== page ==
Our speaker today, Julie Kerr presented a talk on Balmerino Abbey.

Julie led us in stages from the early life of the Cistercian Monks, their daily routine, diet, and their form of garb.

With the use of excellent photography we witnessed the original layout as well as features remaining today.

The abbey was active for over 300 years but deteriorates steadily because of shortage of funds. A descriptive booklet has been published by the Royal Commission on the Ancient and Historical Monuments of Scotland, (RCAHMS).

After questions, Past Chairman Bob Farmer gave a vote of thanks.

Link to the RCAHMS website


28 August 2013


Alex Strachan

 Today’s speaker was club member Alex Strachan, his subject being ‘On Guard’.

Alex was tight-lipped before his talk and would give no clue whether it was army life, railways or the art of fencing!

After retirement as an architect, Alex followed his boyhood dream of working with trains and was a volunteer guard on the Ravenglass & Eskdale Railway in Cumbria.

We were treated to constant humour and interest as he described the workings of this very busy tourist railway.

Robert McCririck gave a well-earned vote of thanks.

The Ravenglass & Eskdale Preservation Society website


14 August 2013


Ian Clark

 Our talk today was presented by Ian Clark of Kirkcaldy Museum and Gallery and was mainly to update the club on the 18-month restructuring of the building prior to our visit on 21st August.

Ian’s job title is “Exhibitions and Outreach Curator,” a title to make his mother very proud he tells us!

19th century painting of Balsusney House

We heard of the origins of the present building, it being built on the site of Balsusney House, c1850 and the considerable financial input by the Nairn family.

Kirkcaldy Galleries today

This presentation gave us good reason to visit Kirkcaldy Galleries and enjoy the benefits of a 2.4 million pound investment in the future of the town.

After questions, Vice Chairman John Topliss gave a vote of thanks.


24 July 2013


Alex Tarvit & Harry Field

 Our presentation today was given by Alex Tarvit and Harry Field. This was an excellent wake-up-call for us to be more conscious in our use of gas as we heat our homes. We were reminded of the importance of insulation, of basic attention to radiators and the great need for carbon monoxide sensors.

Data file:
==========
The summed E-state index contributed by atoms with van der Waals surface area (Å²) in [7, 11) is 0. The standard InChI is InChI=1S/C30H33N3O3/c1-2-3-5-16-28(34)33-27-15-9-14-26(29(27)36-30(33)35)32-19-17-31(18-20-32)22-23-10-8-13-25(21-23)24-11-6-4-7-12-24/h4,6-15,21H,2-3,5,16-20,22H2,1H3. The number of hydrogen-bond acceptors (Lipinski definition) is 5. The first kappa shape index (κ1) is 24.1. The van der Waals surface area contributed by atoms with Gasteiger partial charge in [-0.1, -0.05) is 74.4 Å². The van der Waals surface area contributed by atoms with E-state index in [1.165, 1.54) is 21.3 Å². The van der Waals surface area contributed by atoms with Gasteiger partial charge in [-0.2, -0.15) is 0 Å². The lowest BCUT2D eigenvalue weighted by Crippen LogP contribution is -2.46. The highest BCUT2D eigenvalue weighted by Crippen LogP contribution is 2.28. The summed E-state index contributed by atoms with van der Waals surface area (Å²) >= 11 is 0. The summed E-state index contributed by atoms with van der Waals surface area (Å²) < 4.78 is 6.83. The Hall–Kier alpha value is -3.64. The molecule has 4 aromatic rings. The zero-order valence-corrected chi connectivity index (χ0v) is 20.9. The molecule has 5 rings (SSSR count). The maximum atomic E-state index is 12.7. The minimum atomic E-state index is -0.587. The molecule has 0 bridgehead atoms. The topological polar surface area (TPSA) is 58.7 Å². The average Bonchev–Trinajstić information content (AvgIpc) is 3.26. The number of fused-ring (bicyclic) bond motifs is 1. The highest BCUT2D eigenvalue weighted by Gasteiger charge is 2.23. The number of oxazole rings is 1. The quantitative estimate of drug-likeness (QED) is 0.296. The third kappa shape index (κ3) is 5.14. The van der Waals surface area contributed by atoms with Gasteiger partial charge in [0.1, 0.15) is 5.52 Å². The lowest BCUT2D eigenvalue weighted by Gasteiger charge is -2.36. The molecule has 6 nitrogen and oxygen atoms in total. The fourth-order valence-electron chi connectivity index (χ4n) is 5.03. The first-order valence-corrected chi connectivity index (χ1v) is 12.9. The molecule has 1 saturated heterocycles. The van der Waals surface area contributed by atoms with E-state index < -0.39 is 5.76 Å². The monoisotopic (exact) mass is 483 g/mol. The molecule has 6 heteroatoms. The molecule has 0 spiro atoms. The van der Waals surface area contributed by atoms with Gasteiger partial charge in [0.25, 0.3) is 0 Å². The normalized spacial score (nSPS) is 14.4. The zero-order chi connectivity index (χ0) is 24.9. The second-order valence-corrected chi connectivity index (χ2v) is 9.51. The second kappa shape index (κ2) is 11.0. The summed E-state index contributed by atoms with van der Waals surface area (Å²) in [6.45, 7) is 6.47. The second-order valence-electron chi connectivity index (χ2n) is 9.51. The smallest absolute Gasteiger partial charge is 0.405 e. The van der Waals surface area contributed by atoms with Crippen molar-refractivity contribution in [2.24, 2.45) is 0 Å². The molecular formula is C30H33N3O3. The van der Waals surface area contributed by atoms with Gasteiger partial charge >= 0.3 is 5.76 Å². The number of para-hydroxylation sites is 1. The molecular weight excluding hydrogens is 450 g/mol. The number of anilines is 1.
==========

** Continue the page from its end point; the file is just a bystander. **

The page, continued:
Our speakers from Scottish Hydro, Alex Tarvit and Harry Field.

It was also brought to our attention the need to consider the temperature of household water supply; all this creates the cost factor of our every-day life and we are grateful to the speakers for bringing such an enlightening subject to our attention.

A lively question time followed after which, Colin Moore gave a vote of thanks.


10 July 2013


Caroline Campbell

Our speaker today was Caroline Campbell, her subject being ‘Journey inside a violin.’

Caroline is a violinmaker and began this journey by taking us back in time with the story of the violin.

Moving on, she divided her presentation into two parts, describing in detail the outside of a violin; where the strengths must be, where measurements must be exact. We next travelled inside where we dealt with sound and how a violinmaker strives to achieve a perfect tonal quality by shaping the wood.

Caroline's website is at

Caroline describes her work as ‘a job of splendid isolation’ and believes that her ears will tell her how near to perfection she is. The main woods continue to be spruce and maple and as we moved on to violin strings, the bow, the bridge etc we were able to sense the dedication Caroline Campbell gives to her craft.

The presentation was enhanced by various tools, woods and templates all helping to demonstrate the birth of a beautiful instrument. Ian Thomson gave a vote of thanks.


26 June 2013


Edgar Shields

The subject of our talk today was ‘Alvis Cars’ given by Edgar Shields.

After telling of his early interest in cars and his route towards the Alvis models, Edgar quickly demonstrated his natural ability to make us laugh, and laugh we did as he related stories of mishaps, misunderstandings and mistakes as he sought to retain a happy mix between cars, girls and life in general.

With a well-planned slide show, we were able to see the derelict state of his Alvis cars and wonder at the end result after many hours dedication to his obsession.

This was a professional mix of interest, humour and indeed education as Edgar Shields shared his life in Alvis cars with us.

John Arnold gave a well-deserved vote of thanks.

Edgar with his Alvis TF21 in its old livery.


12 June 2013


Bob Hamilton

Our speaker today was Bob Hamilton from Dunfermline Probus Club with his subject ‘Wind farms.’

Bob has a vast technical knowledge having worked in the largest coal fired power station in the Southern Hemisphere.

We were shown the good and bad sides of the various methods of producing electricity, the fact that it cannot be stored and how we have always depended on a varying supply. This highlighted a weakness in wind power, i.e. no wind, no power.
With the professional use of an excellent slide show we were made aware of the problems and causes we are suffering worldwide today.